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Information Security Resources

As a business that handles confidential consumer information, you have contractual and legal obligations to protect that information from misuse. You have legal requirements under the following Federal laws:

  • Fair Credit Reporting Act
  • Fair and Accurate Credit Transaction Act
  • Gramm-Leach-Bliley Act (i.e. "Safeguards Rule")

You also have contractual obligations under the Avantus membership agreement. Click here to view Exhibit E: Data Access Security Requirements.

Threats

Computer criminals, many based outside the United States, are actively trying to access confidential consumer information. They use this information to perpetrate identity-theft to obtain new credit accounts in the consumer's name, and to steal money from consumer's existing credit accounts. The criminals also target small businesses, seeking their online banking credentials. Once compromised, they use the credentials to transfer funds to their own accounts.

Methods criminals use to attack your computer

Computer criminals will try to get their malicious software ("malware") installed on your computer by exploiting known security vulnerabilities in software programs that you already have installed. If you have vulnerable software installed on your computer, criminals can "trick" your computer into installing their malicious software. This can happen even if you are just "browsing the web" and not downloading or installing software programs.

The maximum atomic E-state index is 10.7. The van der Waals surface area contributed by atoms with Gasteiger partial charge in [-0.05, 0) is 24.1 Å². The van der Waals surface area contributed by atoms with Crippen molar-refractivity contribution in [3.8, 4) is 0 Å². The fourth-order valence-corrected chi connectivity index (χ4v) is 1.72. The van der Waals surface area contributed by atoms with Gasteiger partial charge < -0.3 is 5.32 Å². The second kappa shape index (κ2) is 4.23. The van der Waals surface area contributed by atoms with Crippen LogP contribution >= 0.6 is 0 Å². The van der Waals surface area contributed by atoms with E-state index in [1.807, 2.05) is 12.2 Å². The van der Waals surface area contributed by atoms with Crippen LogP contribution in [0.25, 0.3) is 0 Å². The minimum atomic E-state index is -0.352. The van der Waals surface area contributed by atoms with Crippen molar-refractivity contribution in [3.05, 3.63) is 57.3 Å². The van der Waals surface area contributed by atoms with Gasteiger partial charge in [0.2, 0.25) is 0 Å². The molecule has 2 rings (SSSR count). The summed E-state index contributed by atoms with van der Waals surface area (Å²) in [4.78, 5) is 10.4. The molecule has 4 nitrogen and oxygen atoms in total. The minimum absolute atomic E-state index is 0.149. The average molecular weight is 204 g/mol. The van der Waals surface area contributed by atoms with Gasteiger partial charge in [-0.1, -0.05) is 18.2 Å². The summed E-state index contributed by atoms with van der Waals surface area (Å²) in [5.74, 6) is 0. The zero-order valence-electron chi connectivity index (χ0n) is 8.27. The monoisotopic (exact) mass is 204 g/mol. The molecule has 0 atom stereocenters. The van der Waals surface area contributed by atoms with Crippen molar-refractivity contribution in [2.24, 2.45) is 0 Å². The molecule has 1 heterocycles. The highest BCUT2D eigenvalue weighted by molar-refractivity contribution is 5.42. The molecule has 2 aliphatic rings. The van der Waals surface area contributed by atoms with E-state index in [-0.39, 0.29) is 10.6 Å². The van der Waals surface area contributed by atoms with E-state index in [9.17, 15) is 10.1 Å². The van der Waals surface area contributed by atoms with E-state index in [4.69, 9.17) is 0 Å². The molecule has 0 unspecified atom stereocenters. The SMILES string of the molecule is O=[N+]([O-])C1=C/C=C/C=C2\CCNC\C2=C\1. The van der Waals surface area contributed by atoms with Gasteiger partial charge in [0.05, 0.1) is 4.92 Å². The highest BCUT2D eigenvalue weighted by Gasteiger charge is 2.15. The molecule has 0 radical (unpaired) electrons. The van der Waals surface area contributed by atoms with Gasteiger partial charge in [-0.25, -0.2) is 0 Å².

Criminals will also try to trick you into installing their malicious software unintentionally. For example, you could receive an e-mail that appears to be from FedEx claiming they were unable to deliver a package, and request that you print the attached invoice. But the "invoice" is actually a program that installs their malicious software.

What happens when criminals are able to install their malicious software?

The criminals will use their malicious software to search your computer for confidential consumer information, credit card information, Social Security numbers, e-banking and other web site logins, e-mail account credentials and contents of your e-mail inbox.

Malicious software can also log all of the keystrokes you type on your keyboard in any software program. All of this data is then silently transmitted back to the criminals for exploitation.

What are the consequences if my computers are compromised and used to illegally access confidential consumer information?

  • Avantus is required to immediately suspend your company's access to credit information pending an investigation.
  • Avantus is required to report the security breach to the national credit repositories. As a result, each credit repository will place your company on their do-not-service lists. This will prevent you from establishing a new service account with any other merged credit report vendor.
  • Before having your service reinstated, you will need to address the original cause of the security breach, and have a thorough information technology security audit performed by a qualified auditor.